Comments in the most recent order indicate that Keller most likely did not do a more thorough independent investigation of the board member activities than he did of the story Jayesh told him. Keller, after all, concluded that the board members were blameless without even addressing the forensic evidence on forgery done in the name of the Foundation. He also asserted that the current debt is to an offshore foundation in Belize, not to Jayesh, and that Jayesh was acting as a trustee for the Belize foundation when he received money from the operation of the Osho.com website. The question of the quality of Keller’s work will no doubt continue to be asked on many levels as this case continues.
I have not yet seen the arguments and documents submitted by OIF, so comment on those will be for a later article. At the moment OIF appears (on the books) to be around $8 million in “debt” to Osho Multi Media Trust located offshore in Belize. The Supervisory Board currently appears to believe that this was a loan related to maintenance of the archives in the 1990s, but what is this trust, who is on the board, where did it get money to “loan,” and when was a “loan” made to OIF? Did Keller conduct a full investigation of this? Keller and some Swiss officials may believe in oil wells and mystery trusts that provide millions of dollars, but in the world of people making Osho’s teachings available, these are highly suspicious claims. Anyone with any information about this is encouraged to share it.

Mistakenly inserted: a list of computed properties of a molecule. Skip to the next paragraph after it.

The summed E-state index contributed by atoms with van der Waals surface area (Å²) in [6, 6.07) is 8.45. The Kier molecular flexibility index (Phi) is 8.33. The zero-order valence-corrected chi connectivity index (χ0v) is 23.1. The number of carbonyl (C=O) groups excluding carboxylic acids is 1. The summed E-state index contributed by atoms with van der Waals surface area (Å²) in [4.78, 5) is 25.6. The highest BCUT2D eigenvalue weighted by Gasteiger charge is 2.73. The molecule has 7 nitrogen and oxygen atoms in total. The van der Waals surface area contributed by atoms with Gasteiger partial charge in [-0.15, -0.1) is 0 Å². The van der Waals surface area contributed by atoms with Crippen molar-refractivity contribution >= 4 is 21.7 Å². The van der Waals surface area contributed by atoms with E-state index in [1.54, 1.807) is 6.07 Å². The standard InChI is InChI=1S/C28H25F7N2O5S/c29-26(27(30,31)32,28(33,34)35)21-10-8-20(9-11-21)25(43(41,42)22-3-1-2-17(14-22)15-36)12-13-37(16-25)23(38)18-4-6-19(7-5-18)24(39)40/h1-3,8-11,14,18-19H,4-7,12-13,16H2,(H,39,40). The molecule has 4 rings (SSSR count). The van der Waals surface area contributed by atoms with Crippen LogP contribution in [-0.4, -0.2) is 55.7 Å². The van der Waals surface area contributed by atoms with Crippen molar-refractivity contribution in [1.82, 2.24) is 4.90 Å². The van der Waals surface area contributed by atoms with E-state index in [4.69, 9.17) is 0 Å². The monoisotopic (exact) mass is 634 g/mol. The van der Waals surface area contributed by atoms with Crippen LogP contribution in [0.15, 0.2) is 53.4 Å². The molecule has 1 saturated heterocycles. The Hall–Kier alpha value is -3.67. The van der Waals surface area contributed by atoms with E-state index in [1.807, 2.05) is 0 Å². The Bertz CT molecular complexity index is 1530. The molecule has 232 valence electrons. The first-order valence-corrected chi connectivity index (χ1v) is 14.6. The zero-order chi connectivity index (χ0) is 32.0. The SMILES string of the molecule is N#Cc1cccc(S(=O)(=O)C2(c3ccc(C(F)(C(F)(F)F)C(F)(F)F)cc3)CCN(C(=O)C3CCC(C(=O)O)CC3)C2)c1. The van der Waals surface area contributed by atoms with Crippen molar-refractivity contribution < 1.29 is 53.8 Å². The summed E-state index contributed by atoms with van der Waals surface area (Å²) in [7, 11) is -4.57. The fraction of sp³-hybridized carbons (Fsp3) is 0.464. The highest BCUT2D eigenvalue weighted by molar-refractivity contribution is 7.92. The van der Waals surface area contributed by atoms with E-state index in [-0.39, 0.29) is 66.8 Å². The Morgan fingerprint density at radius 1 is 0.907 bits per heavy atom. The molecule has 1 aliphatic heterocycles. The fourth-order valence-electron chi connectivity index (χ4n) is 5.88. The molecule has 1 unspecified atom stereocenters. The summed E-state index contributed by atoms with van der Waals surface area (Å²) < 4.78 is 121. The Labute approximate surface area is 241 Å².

Further, the income from the Osho.com website is being paid into a Hong Kong company, with Jayesh listed as the sole shareholder. If, as Keller claims, Jayesh owns the Hong Kong for-profit as a trustee for the Belize trust, and the millions of dollars from e-subscribers or other users of the website are being paid to the Belize trust every year, how can the Swiss Foundation be $8 million in debt to that offshore trust, placing OIF on the brink of bankruptcy?
There is a danger that OIF will attempt to “settle” this “debt” by purporting to transfer its claimed ownership of Osho’s intellectual property rights to an offshore trust where there will be no supervision of the board members’ actions. This would trigger litigation about the legality of the transfer and about OIF and/or the mystery trust’s claimed ownership of intellectual property rights. That could throw copyright ownership into limbo for many years and destroy the current publishing arrangements, not to mention wasting assets that could be used to make Osho’s teachings more available.